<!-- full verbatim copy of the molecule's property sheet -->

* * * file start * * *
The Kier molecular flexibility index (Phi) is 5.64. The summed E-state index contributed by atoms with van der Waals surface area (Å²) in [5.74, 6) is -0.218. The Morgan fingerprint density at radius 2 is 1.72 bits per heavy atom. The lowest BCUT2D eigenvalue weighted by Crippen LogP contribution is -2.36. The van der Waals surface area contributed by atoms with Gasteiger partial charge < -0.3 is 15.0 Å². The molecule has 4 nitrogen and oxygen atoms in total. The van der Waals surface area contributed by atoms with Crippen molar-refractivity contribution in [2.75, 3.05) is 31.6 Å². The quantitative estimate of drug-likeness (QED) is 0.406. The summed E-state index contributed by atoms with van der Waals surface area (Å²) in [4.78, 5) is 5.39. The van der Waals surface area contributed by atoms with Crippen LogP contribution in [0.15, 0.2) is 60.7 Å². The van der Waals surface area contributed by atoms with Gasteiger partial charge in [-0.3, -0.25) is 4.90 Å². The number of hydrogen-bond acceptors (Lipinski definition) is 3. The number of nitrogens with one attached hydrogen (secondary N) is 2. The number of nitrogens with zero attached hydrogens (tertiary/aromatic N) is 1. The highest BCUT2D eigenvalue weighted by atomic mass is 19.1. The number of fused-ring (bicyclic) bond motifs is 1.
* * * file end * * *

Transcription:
The Kier molecular flexibility index (Phi) is 5.64. The summed E-state index contributed by atoms with van der Waals surface area (Å²) in [5.74, 6) is -0.218. The Morgan fingerprint density at radius 2 is 1.72 bits per heavy atom. The lowest BCUT2D eigenvalue weighted by Crippen LogP contribution is -2.36. The van der Waals surface area contributed by atoms with Gasteiger partial charge < -0.3 is 15.0 Å². The molecule has 4 nitrogen and oxygen atoms in total. The van der Waals surface area contributed by atoms with Crippen molar-refractivity contribution in [2.75, 3.05) is 31.6 Å². The quantitative estimate of drug-likeness (QED) is 0.406. The summed E-state index contributed by atoms with van der Waals surface area (Å²) in [4.78, 5) is 5.39. The van der Waals surface area contributed by atoms with Crippen LogP contribution in [0.15, 0.2) is 60.7 Å². The van der Waals surface area contributed by atoms with Gasteiger partial charge in [-0.3, -0.25) is 4.90 Å². The number of hydrogen-bond acceptors (Lipinski definition) is 3. The number of nitrogens with one attached hydrogen (secondary N) is 2. The number of nitrogens with zero attached hydrogens (tertiary/aromatic N) is 1. The highest BCUT2D eigenvalue weighted by atomic mass is 19.1. The number of fused-ring (bicyclic) bond motifs is 1.